With their answers as honest as can be, I felt compelled to ask if it is hard making music for people who are going through the same rough experiences they sing of. If they find it ever a ‘bummer’… “I just think as a teenager you’re going to feel really intense emotions – positive and negative – because of what comes with the age,” Osby says, with Weinberg in agreement that there’s an inevitability to people thinking like that. “The only difference is it feels more okay to do it when you hear other people talk about it, but it doesn’t make me sad people are feeling like that. It’s gonna happen. The only difference now is they have somebody who shares their experiences with them.”
Specifically, they have Lowertown, who, while hesitant to share these experiences, end up doing so anyway – because they care and do not want their listeners to feel alone. Listeners that they have even started to call their ‘friends’ – proving this sharing of experiences for them is only natural. (It should be noted that “friends” is tentative; they’re still thinking of names.)
Now all they have to do is find a place where their friends can all be together – without the fear of a noise complaint –where they won’t have to listen to Lowertown’s music alone. I suspect they have already found this place. In October, after mostly playing for intimate crowds, they will be performing at Atlanta’s Shaky Knees festival. There, they will be one of the few acts from the city included in the lineup, though not alone in the ‘makes sad music’ category.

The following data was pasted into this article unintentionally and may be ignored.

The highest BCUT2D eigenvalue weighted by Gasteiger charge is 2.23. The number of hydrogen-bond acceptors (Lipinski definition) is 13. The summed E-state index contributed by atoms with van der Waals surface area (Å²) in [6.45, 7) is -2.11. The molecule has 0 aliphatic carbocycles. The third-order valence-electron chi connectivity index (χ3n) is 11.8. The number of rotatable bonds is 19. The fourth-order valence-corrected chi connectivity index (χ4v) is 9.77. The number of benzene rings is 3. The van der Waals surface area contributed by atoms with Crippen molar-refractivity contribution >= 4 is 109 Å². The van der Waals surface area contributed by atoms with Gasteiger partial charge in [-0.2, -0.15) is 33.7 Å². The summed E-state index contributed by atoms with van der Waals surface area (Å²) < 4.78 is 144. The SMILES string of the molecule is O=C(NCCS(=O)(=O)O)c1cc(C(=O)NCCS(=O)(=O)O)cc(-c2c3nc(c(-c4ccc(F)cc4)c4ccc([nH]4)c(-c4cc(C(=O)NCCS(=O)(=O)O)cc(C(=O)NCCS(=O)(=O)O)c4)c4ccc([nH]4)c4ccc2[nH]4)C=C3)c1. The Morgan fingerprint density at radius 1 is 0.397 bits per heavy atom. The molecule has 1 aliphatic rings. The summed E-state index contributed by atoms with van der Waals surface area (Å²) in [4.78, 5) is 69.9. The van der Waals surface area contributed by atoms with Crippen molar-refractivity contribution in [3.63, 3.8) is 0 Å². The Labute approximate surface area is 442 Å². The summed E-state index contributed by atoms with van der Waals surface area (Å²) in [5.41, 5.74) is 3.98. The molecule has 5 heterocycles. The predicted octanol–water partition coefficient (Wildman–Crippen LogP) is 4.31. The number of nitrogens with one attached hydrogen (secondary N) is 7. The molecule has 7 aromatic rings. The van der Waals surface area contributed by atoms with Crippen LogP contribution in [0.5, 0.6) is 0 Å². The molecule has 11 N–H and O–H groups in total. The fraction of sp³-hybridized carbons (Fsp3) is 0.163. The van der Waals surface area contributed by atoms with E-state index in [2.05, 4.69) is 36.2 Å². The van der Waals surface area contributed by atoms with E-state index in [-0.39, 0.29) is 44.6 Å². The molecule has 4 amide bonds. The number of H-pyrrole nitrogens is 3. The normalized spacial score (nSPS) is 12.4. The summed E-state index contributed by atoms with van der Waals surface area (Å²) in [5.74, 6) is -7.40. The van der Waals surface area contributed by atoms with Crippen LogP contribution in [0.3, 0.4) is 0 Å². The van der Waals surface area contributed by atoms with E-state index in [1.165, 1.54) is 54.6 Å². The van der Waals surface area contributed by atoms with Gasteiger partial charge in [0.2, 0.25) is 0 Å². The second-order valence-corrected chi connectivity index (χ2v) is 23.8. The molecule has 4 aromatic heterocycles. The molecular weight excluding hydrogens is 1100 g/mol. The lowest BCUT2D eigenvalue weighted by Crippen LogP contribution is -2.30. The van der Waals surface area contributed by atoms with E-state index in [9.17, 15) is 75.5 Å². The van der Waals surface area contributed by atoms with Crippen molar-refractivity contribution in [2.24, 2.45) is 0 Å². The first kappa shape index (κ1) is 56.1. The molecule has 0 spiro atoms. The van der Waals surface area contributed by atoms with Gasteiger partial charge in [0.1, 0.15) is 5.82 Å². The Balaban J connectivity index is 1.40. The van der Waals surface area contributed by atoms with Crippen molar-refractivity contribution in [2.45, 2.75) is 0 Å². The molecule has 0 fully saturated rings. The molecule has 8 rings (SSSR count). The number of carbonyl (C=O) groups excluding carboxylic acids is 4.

“It’s a pretty big jump,” Weinberg says. “I’m pretty shaky about it. Both in a positive and negative way. But I think we’re gonna be super ready for it.” “I don’t know how many people we’re gonna be performing in front of,” Osby adds. “Maybe way more than we’re used to. But I’m excited because our set is so much better now than it was before COVID.” It remains a secret as to what this set will look like, but what is known is that they will be able to play these mystery songs as loud as they wish. It is a festival, after all. For the most part, these songs will be sad ones. And loud, too.